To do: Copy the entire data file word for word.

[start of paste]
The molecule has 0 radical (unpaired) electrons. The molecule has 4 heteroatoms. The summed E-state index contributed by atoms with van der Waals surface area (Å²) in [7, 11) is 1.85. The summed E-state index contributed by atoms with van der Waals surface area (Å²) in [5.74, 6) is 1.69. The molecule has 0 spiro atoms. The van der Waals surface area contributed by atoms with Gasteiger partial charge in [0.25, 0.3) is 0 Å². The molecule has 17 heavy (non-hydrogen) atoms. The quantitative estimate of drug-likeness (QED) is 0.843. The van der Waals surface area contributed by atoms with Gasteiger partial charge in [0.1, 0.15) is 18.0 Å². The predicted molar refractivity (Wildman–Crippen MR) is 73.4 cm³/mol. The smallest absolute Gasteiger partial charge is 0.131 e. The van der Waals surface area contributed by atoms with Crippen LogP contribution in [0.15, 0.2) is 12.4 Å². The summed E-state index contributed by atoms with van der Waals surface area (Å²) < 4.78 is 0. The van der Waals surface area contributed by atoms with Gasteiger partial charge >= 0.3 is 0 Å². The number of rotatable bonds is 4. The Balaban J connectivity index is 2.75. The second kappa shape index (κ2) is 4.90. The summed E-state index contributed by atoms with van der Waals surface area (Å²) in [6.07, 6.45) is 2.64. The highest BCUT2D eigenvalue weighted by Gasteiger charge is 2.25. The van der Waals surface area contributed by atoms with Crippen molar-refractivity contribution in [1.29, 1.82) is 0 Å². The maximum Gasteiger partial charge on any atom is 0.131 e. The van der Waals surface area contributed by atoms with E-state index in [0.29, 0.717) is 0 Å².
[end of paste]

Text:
The molecule has 0 radical (unpaired) electrons. The molecule has 4 heteroatoms. The summed E-state index contributed by atoms with van der Waals surface area (Å²) in [7, 11) is 1.85. The summed E-state index contributed by atoms with van der Waals surface area (Å²) in [5.74, 6) is 1.69. The molecule has 0 spiro atoms. The van der Waals surface area contributed by atoms with Gasteiger partial charge in [0.25, 0.3) is 0 Å². The molecule has 17 heavy (non-hydrogen) atoms. The quantitative estimate of drug-likeness (QED) is 0.843. The van der Waals surface area contributed by atoms with Gasteiger partial charge in [0.1, 0.15) is 18.0 Å². The predicted molar refractivity (Wildman–Crippen MR) is 73.4 cm³/mol. The smallest absolute Gasteiger partial charge is 0.131 e. The van der Waals surface area contributed by atoms with Crippen LogP contribution in [0.15, 0.2) is 12.4 Å². The summed E-state index contributed by atoms with van der Waals surface area (Å²) < 4.78 is 0. The van der Waals surface area contributed by atoms with Gasteiger partial charge >= 0.3 is 0 Å². The number of rotatable bonds is 4. The Balaban J connectivity index is 2.75. The second kappa shape index (κ2) is 4.90. The summed E-state index contributed by atoms with van der Waals surface area (Å²) in [6.07, 6.45) is 2.64. The highest BCUT2D eigenvalue weighted by Gasteiger charge is 2.25. The van der Waals surface area contributed by atoms with Crippen molar-refractivity contribution in [1.29, 1.82) is 0 Å². The maximum Gasteiger partial charge on any atom is 0.131 e. The van der Waals surface area contributed by atoms with E-state index in [0.29, 0.717) is 0 Å².